Turning to the RICO and civil rights claims, we must examine the district court's decision to dismiss the Flynn Group for lack of standing. Plaintiffs Flynn and Miskulin were shareholders of Precision. They sold debentures to plaintiffs Anderson and Milligan. Plaintiff Kayon was president of Precision and was also apparently a shareholder or debenture holder. These members of the Flynn Group brought suit as individual stockholders or debenture holders. They claim that the directors of Precision owed a fiduciary duty directly to them as shareholders in addition to the directors' duty to the corporation itself. The district court concluded that as individual shareholders, they were not directly injured by any alleged conduct of the defendants and therefore lacked standing to pursue their claims.


As a general principle, a corporate shareholder does not have an individual right of action against third parties for damages to the shareholder resulting indirectly from injury to the corporation. Twohy v. First Nat'l Bank of Chicago, 758 F.2d 1185, 1194 (7th Cir.1985). Wisconsin law makes it clear that causes of action belonging to the corporation cannot be maintained by the individual shareholders unless they have suffered direct injury. Rose v. Schantz, 56 Wis.2d 222, 201 N.W.2d 593, 597 (1972). This court has recognized the exception to the general rule for injuries suffered by the shareholder that are separate and distinct from those suffered by other shareholders. Twohy, 758 F.2d at 1194. The Flynn Group claims that the board of directors mismanaged Precision, which decreased the value of the interest held by the shareholders and debenture holders. It is clear that the alleged injury is an injury to the corporation--any injury to the shareholders was an indirect result of the damage done to the corporation and as such, it does not create the necessary direct and independent harm required to maintain shareholder standing. "[D]iminution in value of the corporate assets is insufficient direct harm to give the shareholder standing to sue in his own right." Stevens v. Lowder, 643 F.2d 1078, 1080 (5th Cir.1981). This court has determined that "the investors in the firm suffer when the firm incurs a loss, yet only the firm may vindicate the rights at issue." Carter v. Berger, 777 F.2d 1173, 1175 (7th Cir.1985). The Flynn Group has not shown any reason to abrogate this longstanding rule and the decision of the district court will be upheld.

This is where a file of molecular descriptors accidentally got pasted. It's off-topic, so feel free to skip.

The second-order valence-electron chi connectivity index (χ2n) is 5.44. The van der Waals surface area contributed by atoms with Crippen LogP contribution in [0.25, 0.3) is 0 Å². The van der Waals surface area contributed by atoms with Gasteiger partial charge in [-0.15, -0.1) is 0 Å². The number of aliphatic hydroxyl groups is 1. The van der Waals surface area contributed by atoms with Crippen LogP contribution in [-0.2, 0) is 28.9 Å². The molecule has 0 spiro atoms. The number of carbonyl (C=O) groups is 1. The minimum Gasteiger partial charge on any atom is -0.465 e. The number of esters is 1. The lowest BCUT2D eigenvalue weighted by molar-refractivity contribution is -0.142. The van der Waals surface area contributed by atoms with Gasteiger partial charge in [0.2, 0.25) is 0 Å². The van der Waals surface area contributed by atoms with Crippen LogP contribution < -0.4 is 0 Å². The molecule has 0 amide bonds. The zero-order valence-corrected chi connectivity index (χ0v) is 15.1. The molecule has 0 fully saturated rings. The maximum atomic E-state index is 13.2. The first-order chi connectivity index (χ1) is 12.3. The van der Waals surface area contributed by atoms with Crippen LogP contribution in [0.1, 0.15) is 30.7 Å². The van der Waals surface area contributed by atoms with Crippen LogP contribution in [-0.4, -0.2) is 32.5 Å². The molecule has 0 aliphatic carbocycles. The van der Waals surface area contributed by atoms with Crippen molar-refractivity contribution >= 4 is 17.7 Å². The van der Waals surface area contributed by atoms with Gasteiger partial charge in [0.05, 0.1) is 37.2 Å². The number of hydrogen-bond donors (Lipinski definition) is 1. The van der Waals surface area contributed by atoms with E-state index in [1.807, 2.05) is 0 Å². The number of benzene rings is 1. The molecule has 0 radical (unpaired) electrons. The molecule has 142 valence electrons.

The district court also found that the Flynn Group did not have standing to maintain a civil rights action under 42 U.S.C. Sec. 1983. The district court correctly determined that aplaintiff-shareholder cannot maintain a civil rights action for damages suffered by the corporation. See Erlich v. Glasner, 418 F.2d 226, 227-28 (9th Cir.1969). Filing suit under 42 U.S.C. Sec. 1983 does not diminish the requirement that the shareholder suffer some individual, direct injury.